You can’t blame people for not trusting published numbers, whether in the small print of a Facebook advert or written on the side of a bus. The concept of a number representing an objective truth is more questioned than ever before.
As well as a lack of trust in the numbers, there are radical changes to the way that people view accountability. In our social lives, which are often supported, even dominated, by technology and social networking, accountabilities are direct, often virtual and not bounded by geography.
It is not just on the internet that we see more complicated systems of accountability. In our politics, our communities, within the charities in which we work, there are multiple relationships and multiple stakeholders. In their excellent book The Starfish and the Spider Ori Brafman and Rod Beckstrom explore the concept of ‘leaderless organisations’ where the network is more important than the hierarchy and there are multiple places in which leadership appears and accountabilities are derived.
In this context demonstrating impact, public benefit and the delivery of charitable objectives can be complex, and a key question becomes how can one stay accountable in these non-traditional systems? And how can we cut through all of the noise?
Against this backdrop, what makes for a good trustees’ annual report?
We are all human, and there is always a danger that public performance measurement either internal or external may inhibit open and honest reporting and lead to positive reporting bias. For me the best annual reports manage to avoid this. Of course they talk about the great work that a charity does, but are also candid about challenges and failures.
Focused on impact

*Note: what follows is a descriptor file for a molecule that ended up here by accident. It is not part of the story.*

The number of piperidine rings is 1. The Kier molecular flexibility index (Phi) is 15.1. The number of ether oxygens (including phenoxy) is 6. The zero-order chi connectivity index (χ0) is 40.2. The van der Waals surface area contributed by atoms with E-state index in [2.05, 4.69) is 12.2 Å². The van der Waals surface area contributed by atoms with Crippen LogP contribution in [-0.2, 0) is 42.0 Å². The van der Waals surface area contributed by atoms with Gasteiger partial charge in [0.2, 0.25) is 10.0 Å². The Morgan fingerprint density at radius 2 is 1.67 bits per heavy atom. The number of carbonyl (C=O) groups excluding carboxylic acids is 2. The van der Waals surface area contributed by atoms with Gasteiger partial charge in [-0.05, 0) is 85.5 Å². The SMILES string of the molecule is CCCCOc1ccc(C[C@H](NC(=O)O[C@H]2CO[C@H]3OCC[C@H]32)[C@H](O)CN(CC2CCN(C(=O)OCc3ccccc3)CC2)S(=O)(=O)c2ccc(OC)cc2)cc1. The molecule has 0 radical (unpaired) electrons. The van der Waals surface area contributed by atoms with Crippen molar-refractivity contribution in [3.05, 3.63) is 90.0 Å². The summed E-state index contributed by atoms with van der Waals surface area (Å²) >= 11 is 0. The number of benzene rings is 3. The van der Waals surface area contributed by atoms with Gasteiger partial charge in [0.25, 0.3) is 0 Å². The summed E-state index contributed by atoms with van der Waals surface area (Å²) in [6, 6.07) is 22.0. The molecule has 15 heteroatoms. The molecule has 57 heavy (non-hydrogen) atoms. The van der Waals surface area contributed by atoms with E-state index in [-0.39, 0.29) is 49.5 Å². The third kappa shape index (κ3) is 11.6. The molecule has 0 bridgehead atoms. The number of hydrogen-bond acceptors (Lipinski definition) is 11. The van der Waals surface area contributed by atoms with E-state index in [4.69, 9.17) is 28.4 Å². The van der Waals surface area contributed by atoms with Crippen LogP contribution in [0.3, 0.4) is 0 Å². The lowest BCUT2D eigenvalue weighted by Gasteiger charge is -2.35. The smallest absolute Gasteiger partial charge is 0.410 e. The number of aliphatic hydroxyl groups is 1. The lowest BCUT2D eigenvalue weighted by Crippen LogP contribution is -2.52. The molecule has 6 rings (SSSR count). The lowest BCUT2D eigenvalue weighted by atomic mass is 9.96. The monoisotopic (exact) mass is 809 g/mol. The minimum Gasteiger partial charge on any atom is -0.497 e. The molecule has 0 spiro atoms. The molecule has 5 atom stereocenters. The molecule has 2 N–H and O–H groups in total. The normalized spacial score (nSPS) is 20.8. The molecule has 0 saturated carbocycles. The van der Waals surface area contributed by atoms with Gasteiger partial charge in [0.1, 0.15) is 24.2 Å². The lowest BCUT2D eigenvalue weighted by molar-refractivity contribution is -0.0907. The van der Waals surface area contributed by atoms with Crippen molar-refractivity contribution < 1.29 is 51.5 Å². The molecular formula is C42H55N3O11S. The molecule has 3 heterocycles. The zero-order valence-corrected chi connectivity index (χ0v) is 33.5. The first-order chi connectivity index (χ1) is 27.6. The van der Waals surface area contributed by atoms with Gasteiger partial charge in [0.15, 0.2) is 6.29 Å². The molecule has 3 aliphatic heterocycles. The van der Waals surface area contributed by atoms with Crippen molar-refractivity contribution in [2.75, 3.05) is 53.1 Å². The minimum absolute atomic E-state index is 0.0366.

At the beginning of their seminal book on the balanced scorecard Kaplan and Norton give the example of a pilot being asked to test the cockpit panel for a plane using one instrument at a time. On the first flight, they would have no instruments but the altimeter, the second nothing but the speedometer and so on. This approach is clearly nonsense and would lead to a short-lived test pilot; so why, ask Kaplan and Norton, do we try and run our businesses just using one simple measure of profit? Similarly, in the voluntary sector we need a series of measures in order to get a full picture of our organisation and its impact, not just a summary of the financial position.
The best annual reports pay as much attention to non-financial data as they do financial data and make the links and connections between the two in terms of the impact of the charitable spend that has taken place over the year.
A good story
If we cannot communicate what we do effectively, then what confidence can anyone have in the impact we are really having? While it is of course important to make good use of quantitative information in an annual report, nothing beats a good story. It is one thing to read that Ambitious about Autism provided over 300 school and college places for children and young people with autism in the last year, quite another to read Kieran’s story, written by him in the first person about him coming to one of our schools half way through year 7 having been taken out of his new secondary school and then over a four-year period in which his skills and confidence grew, achieving success in all his GCSE results and being healthy, happy and ready to move on to a sixth form.
It should go without saying that a good trustees’ annual report is compliant, but we can’t take this for granted. Earlier this year the Charity Commission criticised the quality of audited charity accounts, stating that only half of the accounts reviewed met their external scrutiny benchmark. Common themes were not sharing enough information on the charity’s purposes or activities, through to basics like having pages and dates missing. Trust, confidence and good accountability are at stake if we don’t do better.
There is a Masai saying “if you want to travel fast then travel alone, if you want to travel far then travel with others” This is certainly true, I believe, in organisational life. Being truly accountable is about more than just an annual document but comes from engaging fully and openly with the people that a charity works with and for. The best annual reports are seen in this wider context, with the rich information that they contain being used in a variety of ways and settings as charities engage in a spirit of openness and honesty.
Paul Breckell is the deputy chief executive of Ambitious about Autism and honorary treasurer of NCVO.